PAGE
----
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Love in the time of Cholera (9/10)

by Tony Medley

One of the tests of a movie for me is its staying power. Do I watch it and forget it? Do I think about it later? If so, when I think about it later, are my thoughts emotional? This one passed all of my tests with flying colors. While this didn’t affect me as deeply as The Notebook (2004), despite its two hour-18 minute running time, it has stayed with me. When I think of it, I still feel some of the romantic emotion I felt while actually watching it.

Teenager Florentino Ariza (Unax Ugalde) spots Fermina Daza (Giovanna Mezzogiorno) through a window and becomes instantly, head-over-heals infatuated. A telegraph clerk and poet, he courts her by smuggling letters to her, unbeknownst to her father (John Leguizamo). He wins her heart, but her father finds out about it and banishes her to the countryside for a year. When she returns, she feels Florentino was an “illusion” (an idea suggested by her father) and marries the natty Dr. Juvenal Urbino (Benjamin Bratt), who first sees her when he examines her chest while she is ill.

Florentino (who morphs into Javier Bardem as he becomes a man) doesn’t give up and idolizes her throughout his life, as we follow him and her throughout both their lives. Florentino must have something not apparent to the casual viewer because, by his own count, he beds more than 600 women while waiting for Fermina.

This is the thoroughly romantic story told in 1985 Nobel Prize-winning novel of Gabriel García Márquez of the same name. Ronald Harwood, who won an Oscar® for The Pianist, has written a good, relatively cliché-free script that hold interest for the entire 138-minute running time.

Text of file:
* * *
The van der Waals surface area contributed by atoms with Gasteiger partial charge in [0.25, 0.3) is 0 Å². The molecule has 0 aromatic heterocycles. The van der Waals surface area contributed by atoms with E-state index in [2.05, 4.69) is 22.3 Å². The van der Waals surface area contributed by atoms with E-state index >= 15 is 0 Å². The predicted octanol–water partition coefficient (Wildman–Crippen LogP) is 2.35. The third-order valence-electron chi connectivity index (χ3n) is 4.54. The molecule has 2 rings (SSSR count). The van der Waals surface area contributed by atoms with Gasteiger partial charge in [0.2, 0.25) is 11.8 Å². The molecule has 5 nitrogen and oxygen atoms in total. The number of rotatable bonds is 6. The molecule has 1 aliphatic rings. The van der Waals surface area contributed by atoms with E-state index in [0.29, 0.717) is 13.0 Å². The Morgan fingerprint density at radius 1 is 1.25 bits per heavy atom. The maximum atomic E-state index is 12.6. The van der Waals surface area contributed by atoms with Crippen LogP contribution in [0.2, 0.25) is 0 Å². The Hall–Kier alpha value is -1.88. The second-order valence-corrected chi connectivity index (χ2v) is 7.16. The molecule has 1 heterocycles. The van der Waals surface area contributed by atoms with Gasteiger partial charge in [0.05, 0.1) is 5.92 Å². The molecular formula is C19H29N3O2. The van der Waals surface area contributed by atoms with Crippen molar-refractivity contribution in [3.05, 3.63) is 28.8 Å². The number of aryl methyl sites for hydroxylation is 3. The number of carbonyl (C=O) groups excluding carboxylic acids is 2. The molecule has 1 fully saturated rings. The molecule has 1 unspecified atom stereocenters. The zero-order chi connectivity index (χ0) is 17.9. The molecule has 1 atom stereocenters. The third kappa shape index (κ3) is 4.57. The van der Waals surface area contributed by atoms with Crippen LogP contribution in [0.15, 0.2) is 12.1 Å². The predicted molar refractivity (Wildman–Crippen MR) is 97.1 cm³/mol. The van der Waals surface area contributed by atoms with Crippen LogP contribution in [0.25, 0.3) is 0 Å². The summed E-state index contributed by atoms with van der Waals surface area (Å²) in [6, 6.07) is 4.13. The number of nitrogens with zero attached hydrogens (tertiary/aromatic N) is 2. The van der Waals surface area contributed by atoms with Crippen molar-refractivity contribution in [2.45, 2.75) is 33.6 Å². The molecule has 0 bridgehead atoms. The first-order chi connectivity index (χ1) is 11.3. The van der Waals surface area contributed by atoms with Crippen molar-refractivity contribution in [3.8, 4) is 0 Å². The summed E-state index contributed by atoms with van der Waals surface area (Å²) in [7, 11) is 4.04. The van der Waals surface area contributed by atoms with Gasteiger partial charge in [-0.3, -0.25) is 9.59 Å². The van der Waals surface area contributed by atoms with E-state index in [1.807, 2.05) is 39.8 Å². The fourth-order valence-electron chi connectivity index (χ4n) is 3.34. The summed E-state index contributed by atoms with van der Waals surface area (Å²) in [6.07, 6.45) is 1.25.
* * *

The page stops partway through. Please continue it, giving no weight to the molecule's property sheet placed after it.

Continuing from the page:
While some may find Florentino’s single-minded obsession with a woman with whom he had little more than a fleeting relationship a little hard to swallow, I buy it because men can romanticize a woman of his youth, and she never ages in his mind’s eye.

Florentino’s obsession is even more understandable by the failure of Fermina to age realistically. She stoops a little and walks slower and her hair greys, but her face is still the unlined face of a youthful woman. In fact, at 72, Fermina looks almost exactly as she did at 21. Florentino ages more in line with human nature. In real life, of course, women show their age far more than men. But this is a highly romantic fantasy. In order for an audience to buy it, the woman must remain as attractive as she was when they first met, and director Mike Newell gives Fermina the ability to do just that.

However, when Fermina sheds her shirt near the end, her breasts look old and unflattering. Since we have already seen them at the beginning of the film when she is 20 years-old, we have a good comparison. How did they accomplish this, you might ask, as did I, because there is a tracking shot that starts at Fermina’s face and slowly goes down to a view of her 72-year-old chest. To accomplish this feat, the filmmakers used a body double and utilized a London company called “Double Negative” to do a face replacement. It is a remarkably seamless homage to Hollywood legerdemain.

November 9, 2007